We always visit Arlington during our trips to Washington, D.C. Lisa has two relatives buried there, an aunt who was a member of the Army nurse corps and an uncle who survived the Bataan Death march.
Visiting Arlington National Cemetery is always a sobering experience for me and Lisa. She has two relatives buried there, an aunt who was a member of the Army nurse corps and an uncle who survived the Bataan Death march.
The cemetery moves me as well. As a veteran, I lost shipmates over the years and can appreciate the sacrifices my fellow service members have made for their country.
Chlosyne Janais, a South American species
While at the Museum of Natural History, we couldn’t resist checking out the butterfly exhibition. (http://www.butterflies.si.edu/). It was amazing! Butterflies were all over the place. In fact at times we were having to dodge them as they flew by us. Sometimes we’d even see one or two land on one of the visitors. Needless to say, the opportunity for some interesting photos was pretty good. Lens Baby provided me a set of macro diopters (close-up lenses) I’ll be writing about soon. I used the more powerful 10x with the telephoto add on lens to make this image of a South American butterfly getting ready to feed. Exposure details: ISO 200, 1/125th of a second, f4 aperture ring in the Composer, available light. The image has been cropped heavily (what you see in the final photo represents about 25% of the actual file. This still leaves me with a 6.2 mb file for 5 x 7.5 at 240 ppi, which is certainly capable of good quality prints if I need them.
The nation's attic.
Headed off to the National Mall and a variety of shooting locations today starting with the Vietnam Veterans Memorial (“The Wall”) and then various museums and the National Sculpture Garden. We were so early, nothing was open but the Smithson Castle where we grabbed some coffee and breakfast and then I decided to grab some shots of the display in the main hall.
I’m working mainly with Lens Baby gear today since I’m doing reviews on several of the company’s products and wanted to put them to the test this trip. The shot with this post was done with a Lens Baby Composer and the company’s Super Wide Angle Lens. This lens is a lot of fun to shoot with, but also a bit tricky since you can’t shift the Composer much without getting the edge of lens in the shot.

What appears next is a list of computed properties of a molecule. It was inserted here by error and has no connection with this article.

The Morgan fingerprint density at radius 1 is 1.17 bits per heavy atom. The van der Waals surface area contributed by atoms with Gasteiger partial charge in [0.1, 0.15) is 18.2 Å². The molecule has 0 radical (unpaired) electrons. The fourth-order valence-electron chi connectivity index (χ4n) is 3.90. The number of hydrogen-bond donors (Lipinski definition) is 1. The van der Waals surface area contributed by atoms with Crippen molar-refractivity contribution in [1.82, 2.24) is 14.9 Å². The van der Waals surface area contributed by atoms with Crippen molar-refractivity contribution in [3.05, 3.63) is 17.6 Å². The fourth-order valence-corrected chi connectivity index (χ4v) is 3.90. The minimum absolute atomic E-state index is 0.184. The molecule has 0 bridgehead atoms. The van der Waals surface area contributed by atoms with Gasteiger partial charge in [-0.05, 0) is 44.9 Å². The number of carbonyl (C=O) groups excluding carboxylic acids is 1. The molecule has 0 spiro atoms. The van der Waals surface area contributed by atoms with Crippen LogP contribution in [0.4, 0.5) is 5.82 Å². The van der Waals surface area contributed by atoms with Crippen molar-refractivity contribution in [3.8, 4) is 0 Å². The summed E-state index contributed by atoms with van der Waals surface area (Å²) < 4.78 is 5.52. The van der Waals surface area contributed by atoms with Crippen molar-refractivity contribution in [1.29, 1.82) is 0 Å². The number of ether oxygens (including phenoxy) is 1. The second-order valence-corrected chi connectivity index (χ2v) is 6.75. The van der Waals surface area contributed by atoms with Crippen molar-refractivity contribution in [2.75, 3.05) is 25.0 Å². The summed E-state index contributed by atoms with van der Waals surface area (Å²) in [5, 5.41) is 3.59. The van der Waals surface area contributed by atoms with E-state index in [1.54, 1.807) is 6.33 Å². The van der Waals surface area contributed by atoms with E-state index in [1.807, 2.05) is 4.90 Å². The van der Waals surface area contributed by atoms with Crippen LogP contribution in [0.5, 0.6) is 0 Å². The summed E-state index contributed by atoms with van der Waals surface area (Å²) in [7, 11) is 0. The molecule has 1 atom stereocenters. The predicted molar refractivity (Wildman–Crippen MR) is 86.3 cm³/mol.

Shooting with the Canon 40D I bought last week and getting to test the camera at a higher ISO setting for a change. The image above was shot at 400 ISO at 1/15 of a second with the f4 aperture in the Composer. Handholding a camera at such a slow shutter speed isn’t easy. If you’re not up on the technique, you should check out the article I’m writing for BrightHub on avoiding blurry pictures. It will be out early next month.
If you want to know more about this optic, check my BrightHub page for my review, which will be out in a month or so. You’re welcome to post any questions you might have.
While studio lights and portable strobes give the photographer full control over lighting, sometimes available light does the job just fine. Porsche wanted an image of her crying, and by a curious coincidence, I’d ordered liquid tears makeup because I’d been planning a similar shot with her in mind.
My studio is located in an old church in Southern New Jersey. When you enter the building from the side, there’s a stairway to the second floor which has a small landing and good sized window off to the side. Porsche thought the poor condition of the landing would help make the image even more lonely and sad and she was right.
All the light for this image is coming from the window to Porsche’s right with some light bouncing off the wall beside her to fill in the shadows. No artificial or supplemental lighting was used. It’s a simple but powerful shot thanks to great lighting, a beautiful model and a little makeup.
Lisa and I are in Washington, D.C. this weekend for some sightseeing and photography. I’m also reviewing the Lensbaby Wide Angle and Telephoto Lens Kit, Extreme Wide Angle Lens and macro lens kit for http://www.brighthub.com.
Ooh, the colors!
To all visitors, welcome to my new blog. It’s mainly about my photography and creative process, but I reserve the right to go off on the occasional tangent. Please feel to post comments or questions. I’ll try to respond if I can.
I was in the studio yesterday with one of my favorite models. She’s not comfortable with her photo being on the web, so this is the only image I’m posting from the shoot. I’ve played with the concept of drizzling finger and face paints on the naked body before with excellent results and will be working with this technique again since I’ve had several models ask me to do similar shots for them.
Lighting consisted of an Alien Bees B1600 fired through a Photek Softlighter II (the big one) plus an Alien Bees B400 and Medialight both bounced off the white ceiling in my studio.